It’s too overdone.
It’s not original enough.
Other people won’t think it’s interesting.
It won’t go viral.
It’s too weird.
I’ll never be able to sell it.
These are the things you tell yourself when you’re considering giving up on an idea you once thought was great.
Your brain comes up with every possible reason why you shouldn’t go forward with something, why you shouldn’t follow through.
Do you want to know what I think?
I think you should just write what you want to write.
Is that easier said than done? Yeah, most of the time. But that does not mean it is impossible.
You cannot go through life doing only the things you think other people will approve of or appreciate or praise you for. You cannot neglect your own needs and desires for the sake of making other people happy — especially when it comes to creativity.
Because a writer — we’ll use writers as an example, but this applies to all creatives — often cannot subdue their urge to make things. It is not something they can say yes or no to without consequence. Idea generation is not a switch they can turn willingly on or off.
When an idea comes to you, you notice it. You call to it. Sometimes, you even touch it with your own two hands.
And yes. Some of us turn away from those ideas when they are still young. We refuse them. We say, “No, there’s something better.” “No, this isn’t the right one.” “No, this one isn’t for me.”
In some situations, these statements may be true. But how can you know of their truth without bothering to give them a chance before you decide their fate?
I once stopped working on a book because the story was based on something that happened in my very small town. I got it into my head that finishing a personal draft of this book — one I may never share with anyone at its completion, mind you — would somehow hurt my neighbors and friends, or cause them to judge or criticize me.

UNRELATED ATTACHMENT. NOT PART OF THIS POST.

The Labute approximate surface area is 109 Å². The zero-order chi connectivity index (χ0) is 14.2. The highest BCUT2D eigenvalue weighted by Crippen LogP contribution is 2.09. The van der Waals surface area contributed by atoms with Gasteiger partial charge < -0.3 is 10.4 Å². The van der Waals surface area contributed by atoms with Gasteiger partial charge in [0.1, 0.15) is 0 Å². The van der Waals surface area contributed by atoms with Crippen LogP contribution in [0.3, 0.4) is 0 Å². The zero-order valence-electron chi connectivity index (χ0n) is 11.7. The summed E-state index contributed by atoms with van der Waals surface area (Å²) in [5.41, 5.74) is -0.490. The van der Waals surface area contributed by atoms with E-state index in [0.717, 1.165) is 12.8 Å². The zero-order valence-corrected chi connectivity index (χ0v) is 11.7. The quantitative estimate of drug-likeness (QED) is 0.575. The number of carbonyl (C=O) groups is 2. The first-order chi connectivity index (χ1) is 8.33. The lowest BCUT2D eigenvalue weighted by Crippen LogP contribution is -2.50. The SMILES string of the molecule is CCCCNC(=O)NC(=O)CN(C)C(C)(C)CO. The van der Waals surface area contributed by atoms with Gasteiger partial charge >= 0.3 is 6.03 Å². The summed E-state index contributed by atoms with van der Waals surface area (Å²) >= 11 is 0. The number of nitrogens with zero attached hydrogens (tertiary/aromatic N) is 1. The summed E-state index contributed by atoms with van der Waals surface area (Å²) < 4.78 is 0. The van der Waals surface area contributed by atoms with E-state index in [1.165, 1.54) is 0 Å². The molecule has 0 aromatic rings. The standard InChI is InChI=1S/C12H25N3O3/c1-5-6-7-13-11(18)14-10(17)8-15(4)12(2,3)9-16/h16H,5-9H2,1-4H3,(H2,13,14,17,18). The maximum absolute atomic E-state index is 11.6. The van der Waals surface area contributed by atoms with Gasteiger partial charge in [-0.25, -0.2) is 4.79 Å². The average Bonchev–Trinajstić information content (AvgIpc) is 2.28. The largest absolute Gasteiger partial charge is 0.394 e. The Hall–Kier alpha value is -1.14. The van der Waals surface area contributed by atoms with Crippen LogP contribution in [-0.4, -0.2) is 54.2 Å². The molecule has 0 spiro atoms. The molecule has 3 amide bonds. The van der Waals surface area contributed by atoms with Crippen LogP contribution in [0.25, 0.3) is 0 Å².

It took me years — YEARS! — to realize that their potential reactions to a story they would probably never read had nothing to do with whether or not I continued writing or finished that book. I wanted to write it. I needed to write it to help me heal. And I did. And it did. And I still don’t regret that.
Stop worrying about what other people may or may not think.
Write the story. The blog post. The poem or screenplay or haiku. For no reason other than you have an idea, you want to turn it into something, and you’re entitled to do that.
We all have to face the consequences of the things we do publish, of course. You can’t just say whatever you want and expect no backlash if it’s the wrong kind of extreme. But that’s not really what I’m getting at here.
Follow your ideas. Give them some time. Not all of them will turn out to be great or transform into masterpieces. But of all the barriers you will face along the way, don’t let someone else be one of them. They may like it or hate it, tear it down or praise it. Does it matter? You should be able to be proud that you did a thing, that something called to you and you answered.
Write it. Whatever it is. Even if it never meets another soul. Just let it unfold.
Meg is the creator of Novelty Revisions, dedicated to helping writers put their ideas into words. She is a staff writer with The Cheat Sheet, a freelance editor and writer, and a 10-time NaNoWriMo winner. Follow Meg on Twitter for tweets about writing, food and nerdy things.